The acting doesn’t help: Kevin McCarthy in Body Snatchers could credibly play an ordinary man driven to near-madness by the bizarre events that happen to him and everyone he knows, but Howard Keel is just too rhetorical: he intones every line in his deep, booming baritone as if he’s about to burst into song at any minute, which given that he was originally a musical star at MGM should be no surprise. In his memoir Hollywood Garson Kanin recalled being called to Louis B. Mayer’s office at MGM in 1951 and being told by Mayer that he had decided Howard Keel was going to be the next big dramatic movie actor. Mayer was asking Kanin to write a script for Keel that would take him out of musicals and establish his chops as a serious actor, but then Mayer was fired from MGM and his replacement, Dore Schary, shoved Keel back into musicals — wisely, if The Day of the Triffids is a fair indication of how well Keel could act without any songs to sing. Kieron Moore had proven he could act in previous assignments in films for British producers, but after a while he just gets annoying and one can’t imagine why his wife hasn’t left him long before. It also didn’t help that writers Yordan and Gordon changed the central premise of Wyndham’s story: in his book the Triffids are man-made, product of a biological experiment gone horribly wrong à la Frankenstein. In the movie the Triffids are invaders from outer space, thereby bringing the story even closer to Invasion of the Body Snatchers. The Day of the Triffids seems not only to have been made in willful ignorance of the lessons provided by Invasion of the Body Snatchers on how to film a story about an invasion of Earth by malevolent alien plants, it also seems to have made in willful ignorance of the lessons provided by the genuinely chilling Village of the Damned in how to film a John Wyndham story in a way that was both dramatically moving and would scare the hell out of an audience.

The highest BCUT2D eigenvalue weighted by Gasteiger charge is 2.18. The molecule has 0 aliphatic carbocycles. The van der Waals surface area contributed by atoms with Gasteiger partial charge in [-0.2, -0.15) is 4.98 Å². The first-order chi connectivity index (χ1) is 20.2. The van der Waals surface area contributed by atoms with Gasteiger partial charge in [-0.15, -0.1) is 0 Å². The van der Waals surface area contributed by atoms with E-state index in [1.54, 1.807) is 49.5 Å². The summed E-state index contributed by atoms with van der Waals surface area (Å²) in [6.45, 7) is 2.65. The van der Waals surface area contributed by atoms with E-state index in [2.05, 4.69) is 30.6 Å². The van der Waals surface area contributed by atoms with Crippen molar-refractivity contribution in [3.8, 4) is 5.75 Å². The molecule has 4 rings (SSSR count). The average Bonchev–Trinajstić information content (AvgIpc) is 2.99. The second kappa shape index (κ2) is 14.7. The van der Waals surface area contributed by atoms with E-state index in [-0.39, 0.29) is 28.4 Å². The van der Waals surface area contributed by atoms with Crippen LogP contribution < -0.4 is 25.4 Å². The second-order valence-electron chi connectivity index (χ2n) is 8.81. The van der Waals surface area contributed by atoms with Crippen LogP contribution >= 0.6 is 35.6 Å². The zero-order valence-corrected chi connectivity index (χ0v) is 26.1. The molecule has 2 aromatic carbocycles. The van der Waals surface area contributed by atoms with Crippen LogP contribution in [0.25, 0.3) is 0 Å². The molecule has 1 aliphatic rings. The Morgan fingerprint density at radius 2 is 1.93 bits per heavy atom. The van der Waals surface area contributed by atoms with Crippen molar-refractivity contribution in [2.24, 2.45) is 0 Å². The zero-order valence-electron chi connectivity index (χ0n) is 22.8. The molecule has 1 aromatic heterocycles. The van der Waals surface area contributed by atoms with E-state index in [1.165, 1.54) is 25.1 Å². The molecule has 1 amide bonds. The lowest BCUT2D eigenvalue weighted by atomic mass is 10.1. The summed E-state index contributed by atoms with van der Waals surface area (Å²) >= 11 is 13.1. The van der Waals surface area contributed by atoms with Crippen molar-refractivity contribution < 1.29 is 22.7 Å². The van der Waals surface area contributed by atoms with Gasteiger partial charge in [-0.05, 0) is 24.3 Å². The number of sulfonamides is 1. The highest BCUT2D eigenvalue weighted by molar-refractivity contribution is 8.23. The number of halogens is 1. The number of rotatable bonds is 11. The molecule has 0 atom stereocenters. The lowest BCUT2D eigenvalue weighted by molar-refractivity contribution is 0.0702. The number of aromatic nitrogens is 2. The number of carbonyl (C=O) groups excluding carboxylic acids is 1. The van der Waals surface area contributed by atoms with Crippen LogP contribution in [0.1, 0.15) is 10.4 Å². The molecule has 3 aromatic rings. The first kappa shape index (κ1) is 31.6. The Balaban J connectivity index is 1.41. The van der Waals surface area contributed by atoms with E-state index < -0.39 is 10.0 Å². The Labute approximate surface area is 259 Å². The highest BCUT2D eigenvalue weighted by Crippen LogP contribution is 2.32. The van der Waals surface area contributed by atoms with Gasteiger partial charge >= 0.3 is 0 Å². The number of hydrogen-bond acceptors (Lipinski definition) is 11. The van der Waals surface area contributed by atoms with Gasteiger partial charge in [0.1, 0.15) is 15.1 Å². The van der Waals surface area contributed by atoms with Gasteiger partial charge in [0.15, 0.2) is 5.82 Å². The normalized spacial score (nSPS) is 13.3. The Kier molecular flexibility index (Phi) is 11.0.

And while both Invasion of the Body Snatchers and The Day of the Triffids have received two official remakes each (as well as other films that have reworked their central premises), it’s perhaps significant that the two Triffids remakes that have actually materialized so far ( lists a fourth version “in development”) have been TV mini-series, as if their makers realized that the premise needed more room to develop than provided by the 93-minute running time of this stand-alone film. As it is, The Day of the Triffids is one of those movies that seems less to end than just stop: Howard Keel’s character learns that the Triffids are attracted by sound and therefore can be made to go away just by keeping quiet and turning off anything that makes noise, while after that in one of those “Meanwhile, back at the lighthouse in Cornwall … ” cuts that abound in this film, Kieron Moore and his movie wife have a fire in their lab which they put out by flooding the place with salt water (well before the concept of “gray water” became common, they’ve outfitted their lighthouse with pipes leading to the ocean so in case there’s a fire they can let in the salt water, even though signs warn that they’re not to use the seawater for any other purpose because it’s “highly corrosive”), and when the incoming seawater kills the specimen of a Triffid they’ve had on their operating table (and which has just grown more every time they’ve tried to cut it, sort of like a starfish), they realize they’ve stumbled on the monster’s one vulnerability. The Day of the Triffids is the sort of film where you get the impression there’s a better potential movie in the central premise than the one that actually got made, and this is also one film from the classic era (or about two decades after it, really) that would benefit from the greater sophistication in modern-day effects work; while the $15,000 budget Ted Haworth, production designer on Invasion of the Body Snatchers, didn’t give him much to work with (something director Siegel actually thought was a plus, since it meant they had to build their movie around complex, well-motivated human characters instead of splashing a lot of effects on the screen and making the people out of cardboard), the Triffids really needed to be more impressive, believable and frightening than they could have been in 1963 — modern-day CGI would probably be able to create a far more threatening species of killer plants than what was available to Philip Yordan and his colleagues 55 years ago!